It was a busy and challenging session at the PA bargaining table last week. Our bargaining team tabled new language on issues that are very important to many of our members: workload at Service Canada like the backlogs in employment insurance and income security processing; working conditions in federal call centres and client service centres; term employment; and a new Public Safety Allowance.
- For Service Canada, we proposed an MOU to stop further cuts and to establish a joint committee to review appropriate service levels at payment and processing centres.
- We proposed a new article on term employment to provide our members who are on term contracts with additional rights and to also provide for a rollover into full-time indeterminate status after two years of service in the same department.
- We tabled a demand to eliminate the current Penological Factor Allowance and Offender Supervisor Allowance in favour of a new Public Safety Allowance of $4,000 per year that would apply to all PA members at Correctional Service of Canada as well as at the National Parole Board and at the RCMP.
- We proposed a new article to provide more rights for our members working in call centres and client service centres, as well as an MOU seeking a joint committee to review, recommend and implement minimum standards in these centres on issues such as performance standards and call monitoring, workplace design and environment, stress, morale, work-life balance, health and safety, shift work and client dissatisfaction.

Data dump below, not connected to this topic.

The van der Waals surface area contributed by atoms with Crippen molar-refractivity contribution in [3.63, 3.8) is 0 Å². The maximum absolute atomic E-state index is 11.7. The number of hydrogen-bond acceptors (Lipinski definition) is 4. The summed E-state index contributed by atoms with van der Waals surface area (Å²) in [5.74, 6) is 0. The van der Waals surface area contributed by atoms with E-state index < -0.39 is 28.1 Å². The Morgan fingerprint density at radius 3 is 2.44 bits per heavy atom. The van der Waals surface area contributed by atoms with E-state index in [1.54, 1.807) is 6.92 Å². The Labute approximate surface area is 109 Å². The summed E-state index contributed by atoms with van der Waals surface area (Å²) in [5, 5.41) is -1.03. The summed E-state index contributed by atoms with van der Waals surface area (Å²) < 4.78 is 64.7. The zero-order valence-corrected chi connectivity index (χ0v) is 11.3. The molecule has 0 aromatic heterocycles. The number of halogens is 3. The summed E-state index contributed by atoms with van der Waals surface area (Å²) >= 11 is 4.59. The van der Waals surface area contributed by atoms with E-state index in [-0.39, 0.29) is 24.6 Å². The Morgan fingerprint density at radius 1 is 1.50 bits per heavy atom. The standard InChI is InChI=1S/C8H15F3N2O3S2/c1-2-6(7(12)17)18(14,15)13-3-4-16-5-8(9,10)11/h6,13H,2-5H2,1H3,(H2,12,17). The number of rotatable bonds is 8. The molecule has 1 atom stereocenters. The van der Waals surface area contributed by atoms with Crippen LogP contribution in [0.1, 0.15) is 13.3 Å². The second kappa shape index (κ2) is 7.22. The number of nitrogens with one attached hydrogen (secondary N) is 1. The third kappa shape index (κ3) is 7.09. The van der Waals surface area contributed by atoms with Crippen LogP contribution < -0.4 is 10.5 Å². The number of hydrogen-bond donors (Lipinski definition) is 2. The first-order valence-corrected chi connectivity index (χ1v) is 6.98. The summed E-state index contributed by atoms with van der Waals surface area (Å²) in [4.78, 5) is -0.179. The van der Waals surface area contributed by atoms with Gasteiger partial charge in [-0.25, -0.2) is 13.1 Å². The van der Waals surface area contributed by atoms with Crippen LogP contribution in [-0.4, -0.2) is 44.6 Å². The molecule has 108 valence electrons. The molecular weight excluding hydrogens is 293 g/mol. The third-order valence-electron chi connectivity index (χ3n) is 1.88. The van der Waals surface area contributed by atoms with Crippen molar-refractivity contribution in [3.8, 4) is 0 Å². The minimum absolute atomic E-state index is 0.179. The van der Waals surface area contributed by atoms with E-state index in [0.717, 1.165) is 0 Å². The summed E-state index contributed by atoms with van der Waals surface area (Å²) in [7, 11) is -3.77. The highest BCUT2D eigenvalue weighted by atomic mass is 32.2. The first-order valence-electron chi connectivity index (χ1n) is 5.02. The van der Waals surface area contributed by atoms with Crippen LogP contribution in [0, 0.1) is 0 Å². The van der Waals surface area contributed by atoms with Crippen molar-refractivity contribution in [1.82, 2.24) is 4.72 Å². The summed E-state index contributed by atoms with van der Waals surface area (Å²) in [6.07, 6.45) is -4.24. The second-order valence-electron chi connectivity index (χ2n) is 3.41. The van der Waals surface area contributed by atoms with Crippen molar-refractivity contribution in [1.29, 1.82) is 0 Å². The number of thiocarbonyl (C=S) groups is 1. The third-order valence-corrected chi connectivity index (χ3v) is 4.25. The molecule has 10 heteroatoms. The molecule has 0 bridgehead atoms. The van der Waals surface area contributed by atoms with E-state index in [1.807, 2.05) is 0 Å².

- We signed off on a PSAC proposal to add gender identity and expression to the prohibited grounds of discrimination under Article 19.
- We also provided the rationale for our proposal on Designated Paid Holidays, which seeks to include three additional days observed in many provinces; and for our demand on Religious Observance, which seeks to ensure our members have a private place in which to observe a spiritual or religious practice.
This was our first meeting since the federal government tabled Bill C-59, the Budget Implementation Act that violates the collective bargaining rights guaranteed in our Canadian Charter of Rights and Freedoms.
Our team made it clear at the bargaining table that we do not plan to back down on sick leave, despite the government’s threat to circumvent negotiations using provisions in Bill C-59. The Bill authorizes Treasury Board to unilaterally modify collective agreements to remove sick leave and impose a short and long term disability plan.
The Supreme Court established the right to collective bargaining as a Charter right – and we will continue to defend that right.
This bargaining session coincided with National Public Service Week. Unfortunately, at the bargaining table the Employer did not show us its appreciation for our hard work.
Our bargaining team gave a very clear message to Treasury Board that we are raising issues at the bargaining table that are important to our members. We told Treasury Board’s bargaining team in no uncertain terms that it is time for them to get themselves a mandate to address our proposals.
This session of bargaining was particularly challenging. Thank you for supporting your Bargaining Team!